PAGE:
European Commission President Ursula von der Leyen said on Wednesday that the EU’s priority for the next 12 months would be to “accelerate vaccination at a global level”. With 70% of the bloc’s population vaccinated, the Commission wants to focus on the international dimension, without forgetting the differences in the process between member states.
“Our main priority now is to accelerate vaccination globally. With less than 1% of doses globally distributed in developing countries, the scale of urgency is evident.” , said Ursula von der Leyen, at the debate on the State of the Union in Strasbourg.
Despite criticism of the European vaccination process (which began later than that of the United Kingdom, for example), Ursula von der Leyen asserted that “Europe is showing itself today as a world leader”. More than 70% of Europe’s population is “already fully vaccinated” and the European Union was the only region “sharing half of vaccine production with the rest of the world”. Brussels will invest 1 billion euros to develop vaccine production capacity with Africa, the continent to which the 27 member states have already sent 250 million doses of vaccines. By the end of next year, UNHCR hopes to send another 200 million doses to the African continent.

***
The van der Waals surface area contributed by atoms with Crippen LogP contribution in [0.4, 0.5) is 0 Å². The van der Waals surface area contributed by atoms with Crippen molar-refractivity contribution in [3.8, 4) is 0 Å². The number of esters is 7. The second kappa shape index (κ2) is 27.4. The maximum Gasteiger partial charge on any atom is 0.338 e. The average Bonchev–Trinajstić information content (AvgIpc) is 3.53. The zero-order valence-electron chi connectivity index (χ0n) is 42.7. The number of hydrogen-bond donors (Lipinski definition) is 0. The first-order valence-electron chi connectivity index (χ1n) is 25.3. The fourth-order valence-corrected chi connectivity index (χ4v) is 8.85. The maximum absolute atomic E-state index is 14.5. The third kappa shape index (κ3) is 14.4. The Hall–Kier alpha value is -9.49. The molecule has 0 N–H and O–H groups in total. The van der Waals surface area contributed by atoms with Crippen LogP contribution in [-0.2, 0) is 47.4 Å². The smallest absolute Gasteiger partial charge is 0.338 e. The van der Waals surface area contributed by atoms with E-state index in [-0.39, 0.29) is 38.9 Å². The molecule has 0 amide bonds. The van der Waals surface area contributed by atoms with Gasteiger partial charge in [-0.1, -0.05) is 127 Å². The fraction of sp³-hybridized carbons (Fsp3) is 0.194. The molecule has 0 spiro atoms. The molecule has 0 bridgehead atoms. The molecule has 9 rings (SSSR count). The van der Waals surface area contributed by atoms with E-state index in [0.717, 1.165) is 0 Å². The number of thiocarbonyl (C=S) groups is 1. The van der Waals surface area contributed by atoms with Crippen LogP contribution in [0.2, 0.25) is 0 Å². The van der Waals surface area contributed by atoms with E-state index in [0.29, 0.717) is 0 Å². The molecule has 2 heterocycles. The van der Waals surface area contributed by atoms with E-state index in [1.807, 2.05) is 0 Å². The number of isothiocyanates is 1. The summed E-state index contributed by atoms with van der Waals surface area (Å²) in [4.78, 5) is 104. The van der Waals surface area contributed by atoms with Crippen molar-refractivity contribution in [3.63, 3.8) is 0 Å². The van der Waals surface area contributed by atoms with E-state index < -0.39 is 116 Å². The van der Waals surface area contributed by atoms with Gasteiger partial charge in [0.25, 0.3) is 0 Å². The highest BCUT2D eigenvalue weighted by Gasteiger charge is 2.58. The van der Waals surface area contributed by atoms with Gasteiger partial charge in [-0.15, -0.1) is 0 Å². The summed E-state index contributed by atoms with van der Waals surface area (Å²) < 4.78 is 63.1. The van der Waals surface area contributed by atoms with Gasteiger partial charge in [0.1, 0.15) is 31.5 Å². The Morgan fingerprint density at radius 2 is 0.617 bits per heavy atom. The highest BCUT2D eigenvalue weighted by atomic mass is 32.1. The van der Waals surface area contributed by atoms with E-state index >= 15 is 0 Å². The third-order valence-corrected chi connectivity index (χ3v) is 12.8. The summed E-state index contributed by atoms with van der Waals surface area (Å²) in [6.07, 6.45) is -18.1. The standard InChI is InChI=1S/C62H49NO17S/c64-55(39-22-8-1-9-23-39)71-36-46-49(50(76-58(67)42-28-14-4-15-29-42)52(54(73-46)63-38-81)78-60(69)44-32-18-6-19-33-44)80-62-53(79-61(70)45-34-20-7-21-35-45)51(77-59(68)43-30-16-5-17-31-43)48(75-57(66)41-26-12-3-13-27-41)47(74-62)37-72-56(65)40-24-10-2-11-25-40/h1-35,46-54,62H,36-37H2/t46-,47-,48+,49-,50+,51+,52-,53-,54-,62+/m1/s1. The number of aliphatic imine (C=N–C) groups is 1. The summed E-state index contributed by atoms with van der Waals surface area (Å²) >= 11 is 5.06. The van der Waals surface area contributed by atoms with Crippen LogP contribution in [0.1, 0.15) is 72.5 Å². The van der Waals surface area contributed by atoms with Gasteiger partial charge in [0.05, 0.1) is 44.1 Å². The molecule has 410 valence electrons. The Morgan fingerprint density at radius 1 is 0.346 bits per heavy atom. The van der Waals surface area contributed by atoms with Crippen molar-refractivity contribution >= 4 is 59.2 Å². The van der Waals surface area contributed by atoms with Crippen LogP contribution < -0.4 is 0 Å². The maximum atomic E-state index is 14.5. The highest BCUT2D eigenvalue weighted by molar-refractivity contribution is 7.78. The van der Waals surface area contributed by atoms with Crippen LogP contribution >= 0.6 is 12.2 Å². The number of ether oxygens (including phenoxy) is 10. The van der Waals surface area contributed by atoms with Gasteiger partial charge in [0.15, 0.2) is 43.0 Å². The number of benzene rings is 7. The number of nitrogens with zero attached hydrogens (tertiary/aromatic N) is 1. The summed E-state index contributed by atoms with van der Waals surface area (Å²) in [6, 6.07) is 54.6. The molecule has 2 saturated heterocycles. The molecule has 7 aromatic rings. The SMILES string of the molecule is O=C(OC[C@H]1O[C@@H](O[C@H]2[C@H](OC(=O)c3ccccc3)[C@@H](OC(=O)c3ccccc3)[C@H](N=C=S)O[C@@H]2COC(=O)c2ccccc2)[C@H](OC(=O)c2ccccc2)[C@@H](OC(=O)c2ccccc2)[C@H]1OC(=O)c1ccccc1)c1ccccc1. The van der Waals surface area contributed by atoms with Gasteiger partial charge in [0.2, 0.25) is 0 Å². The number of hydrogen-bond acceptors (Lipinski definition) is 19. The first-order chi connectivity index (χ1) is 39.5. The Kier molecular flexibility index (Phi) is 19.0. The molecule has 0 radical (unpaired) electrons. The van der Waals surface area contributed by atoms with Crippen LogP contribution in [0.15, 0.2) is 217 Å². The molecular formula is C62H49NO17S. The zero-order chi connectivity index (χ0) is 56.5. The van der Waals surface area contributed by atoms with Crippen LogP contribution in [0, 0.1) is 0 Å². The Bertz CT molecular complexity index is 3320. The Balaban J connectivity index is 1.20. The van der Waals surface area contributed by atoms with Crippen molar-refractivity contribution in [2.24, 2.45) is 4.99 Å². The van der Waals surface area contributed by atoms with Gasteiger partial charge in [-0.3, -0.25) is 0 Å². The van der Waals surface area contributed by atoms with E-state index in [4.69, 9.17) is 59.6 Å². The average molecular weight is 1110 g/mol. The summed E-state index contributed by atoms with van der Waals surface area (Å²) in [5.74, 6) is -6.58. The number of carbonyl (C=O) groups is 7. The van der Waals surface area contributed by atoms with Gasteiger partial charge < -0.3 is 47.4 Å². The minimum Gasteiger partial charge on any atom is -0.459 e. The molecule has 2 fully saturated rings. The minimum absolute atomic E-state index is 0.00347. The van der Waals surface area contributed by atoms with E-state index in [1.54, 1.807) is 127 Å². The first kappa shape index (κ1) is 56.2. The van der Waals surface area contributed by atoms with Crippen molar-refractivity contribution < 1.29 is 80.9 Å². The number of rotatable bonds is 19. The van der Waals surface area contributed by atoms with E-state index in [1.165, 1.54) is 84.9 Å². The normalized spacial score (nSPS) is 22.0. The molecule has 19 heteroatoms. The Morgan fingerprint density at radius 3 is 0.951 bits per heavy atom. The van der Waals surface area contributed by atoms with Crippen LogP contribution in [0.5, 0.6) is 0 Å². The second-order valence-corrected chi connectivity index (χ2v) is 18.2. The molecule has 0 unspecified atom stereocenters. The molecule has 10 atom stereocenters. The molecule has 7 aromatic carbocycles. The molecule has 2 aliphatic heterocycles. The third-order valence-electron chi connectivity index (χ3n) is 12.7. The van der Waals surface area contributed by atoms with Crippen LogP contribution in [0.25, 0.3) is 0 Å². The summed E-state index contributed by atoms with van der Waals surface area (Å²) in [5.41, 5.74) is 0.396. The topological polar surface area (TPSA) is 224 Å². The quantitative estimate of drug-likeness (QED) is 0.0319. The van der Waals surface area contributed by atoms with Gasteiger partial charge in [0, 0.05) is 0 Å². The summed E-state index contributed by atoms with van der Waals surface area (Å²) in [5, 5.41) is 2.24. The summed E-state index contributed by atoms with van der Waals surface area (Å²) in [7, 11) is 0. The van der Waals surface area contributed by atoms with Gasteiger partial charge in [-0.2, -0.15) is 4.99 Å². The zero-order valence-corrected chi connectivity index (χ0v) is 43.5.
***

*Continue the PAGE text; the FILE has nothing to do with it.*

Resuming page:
“This is an investment in solidarity and global health,” Ursula von der Leyen stressed. We must do everything so that this does not turn into an unvaccinated pandemic.”
Internally, the European Commission is also committed to correcting the disparities that exist in the vaccination process. “There are worrying differences between member states on vaccination, which deserve our attention,” said the head of the European Executive.
Ursula von der Leyen added that the 27 member states have “a guaranteed 100 million more doses” for the coming months, should a third dose of the vaccine be needed. “This is enough for us and for the neighboring countries,” he stressed.
“Writer. Analyst. Avid travel maven. Devoted twitter guru. Unapologetic pop culture expert. General zombie enthusiast.”